On a point of order, Madam Speaker. Before the vote on the defence estimates yesterday evening, the Minister of State for Defence Procurement informed the House that I, along with some of my hon. Friends, had withdrawn my name from the amendment. In a point of order later in the evening, I explained that that was not the case. I assumed that an apology would be forthcoming from the Minister, but it has not. Have you, Madam Speaker, been informed that the Minister intends to make a statement, and that part of it will constitute an apology?
I have not been informed that a Minister is seeking to make a statement on that matter, but I have before me the exchanges that took place on the hon. Gentleman's point of order. I believe that at that time my Deputy Speaker dealt with the matter in the right manner, and that no further point of order arises on the issue.
On a point of order, Madam Speaker. I seek your guidance on whether, and in what circumstances, parliamentary privilege should be used to overturn or ignore a legal requirement of the European Court of Justice.You will be aware, Madam Speaker, that yesterday the European Court of Justice said that it was illegal for women to be appointed to organisations on a quota basis, and that those organisations are therefore questionable. One such organisation exists in the House: I refer, of course, to the shadow Cabinet. Someone who is salaried by the House—the shadow Chief Whip—is appointed from what, allegedly, is now an illegally constituted body. Would you entertain any application from Opposition Members to use parliamentary privilege to overturn that legal requirement, and what would that do constitutionally to our relationship with the European Court of Justice?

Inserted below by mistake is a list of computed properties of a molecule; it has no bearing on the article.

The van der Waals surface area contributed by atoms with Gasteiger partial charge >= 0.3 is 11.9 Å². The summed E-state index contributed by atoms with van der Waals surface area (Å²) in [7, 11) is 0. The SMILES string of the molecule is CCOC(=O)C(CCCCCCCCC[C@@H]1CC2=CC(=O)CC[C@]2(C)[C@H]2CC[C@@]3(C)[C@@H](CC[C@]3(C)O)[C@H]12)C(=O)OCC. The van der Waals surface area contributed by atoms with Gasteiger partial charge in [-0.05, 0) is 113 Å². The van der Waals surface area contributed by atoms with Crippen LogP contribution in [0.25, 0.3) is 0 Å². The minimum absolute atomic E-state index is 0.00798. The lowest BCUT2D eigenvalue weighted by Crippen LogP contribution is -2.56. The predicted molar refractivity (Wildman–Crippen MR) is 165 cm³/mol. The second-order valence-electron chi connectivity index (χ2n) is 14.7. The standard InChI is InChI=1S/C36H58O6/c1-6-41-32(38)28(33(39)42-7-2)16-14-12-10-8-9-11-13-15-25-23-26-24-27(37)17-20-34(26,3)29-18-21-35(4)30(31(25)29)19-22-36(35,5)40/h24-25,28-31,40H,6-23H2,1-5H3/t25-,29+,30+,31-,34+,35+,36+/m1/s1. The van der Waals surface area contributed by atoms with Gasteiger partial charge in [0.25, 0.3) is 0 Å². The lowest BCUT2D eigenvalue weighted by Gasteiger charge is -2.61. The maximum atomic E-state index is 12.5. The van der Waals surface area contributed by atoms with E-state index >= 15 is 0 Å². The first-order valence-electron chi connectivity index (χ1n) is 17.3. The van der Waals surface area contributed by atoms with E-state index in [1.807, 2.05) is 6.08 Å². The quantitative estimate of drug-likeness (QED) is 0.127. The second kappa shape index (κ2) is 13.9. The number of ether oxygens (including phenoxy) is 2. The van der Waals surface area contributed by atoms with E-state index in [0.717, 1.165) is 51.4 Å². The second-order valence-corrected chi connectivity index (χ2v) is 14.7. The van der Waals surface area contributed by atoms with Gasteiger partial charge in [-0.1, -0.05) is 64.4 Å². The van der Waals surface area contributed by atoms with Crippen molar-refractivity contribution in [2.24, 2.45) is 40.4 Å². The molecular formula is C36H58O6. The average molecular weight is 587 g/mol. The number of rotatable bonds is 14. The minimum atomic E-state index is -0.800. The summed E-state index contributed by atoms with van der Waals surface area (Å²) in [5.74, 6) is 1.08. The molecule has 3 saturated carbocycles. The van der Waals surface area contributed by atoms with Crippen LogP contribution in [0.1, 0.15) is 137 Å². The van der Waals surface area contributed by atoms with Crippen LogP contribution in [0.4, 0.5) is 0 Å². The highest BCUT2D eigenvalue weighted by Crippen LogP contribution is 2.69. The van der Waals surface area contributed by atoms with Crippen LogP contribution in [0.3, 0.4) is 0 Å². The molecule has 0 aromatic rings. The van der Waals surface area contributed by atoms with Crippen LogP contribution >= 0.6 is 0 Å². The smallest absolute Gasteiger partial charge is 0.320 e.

I am not prepared to give a ruling on the matter at present, but now that the hon. Gentleman has made the point to me I shall certainly look at it and give him a carefully considered response.
On a point of order, Madam Speaker. During Question Time, a gentleman by the name of Mr. Dick Douglas—whom we all know—was mentioned. Is it not a matter of fact that, when the legislation went through the House, it made it the local authority's responsibility to deal with individuals?
The hon. Gentleman is perfectly right. Of course it was the local authority's responsibility to see that the tax was collected from each individual.
On a point of order, Madam Speaker. Several hundred disabled people and carers are currently holding a meeting in Westminster Hall because the booking of the Grand Committee Room, which was made in advance, has been superseded. Those people have been forced to hold their meeting in Westminster Hall without the advantage of a public address system. Will you please look into the matter, Madam Speaker? On a number of occasions, people have come here and have been forced to attend meetings in which they cannot hear what people are saying. Surely we should welcome disabled people and carers to the House, rather than making them feel unwelcome.
The Committee considering the Channel Tunnel Rail Link Bill is sitting in the Committee Room in question; it takes precedence over any lobbying of the House. This morning I carefully went into the circumstances of the lobby to which the hon. Gentleman refers, which is greatly welcome here. I understand that about 300 disabled people and carers have come here. The best possible facilities have been provided for them in Westminster Hall, where there is a loudspeaker to let Members know where their constituents are. Everything possible is being done by the Serjeant at Arms Department to see that these people are made comfortable and welcome and that hon. Members know where their constituents are.
Further to that point of order, Madam Speaker.
On a point of order, Madam Speaker.
No, he cannot pursue the point of order—I have already answered the hon. Gentleman.
On another point of order, Madam Speaker. I have been to Westminster Hall to try to find constituents of mine who have sent me green cards and who are there, and I must respectfully tell you that no loudspeaker system is in operation. It was extremely difficult to find people, although I did manage to find one or two of them. Whatever system is in place is not working as it should be, so the people who have come here are not being seen as they are entitled to be.
I thank the hon. Gentleman. At 12 o'clock today I was assured that the loudspeaker system was working, so perhaps the Serjeant at Arms will take care of the matter without further delay.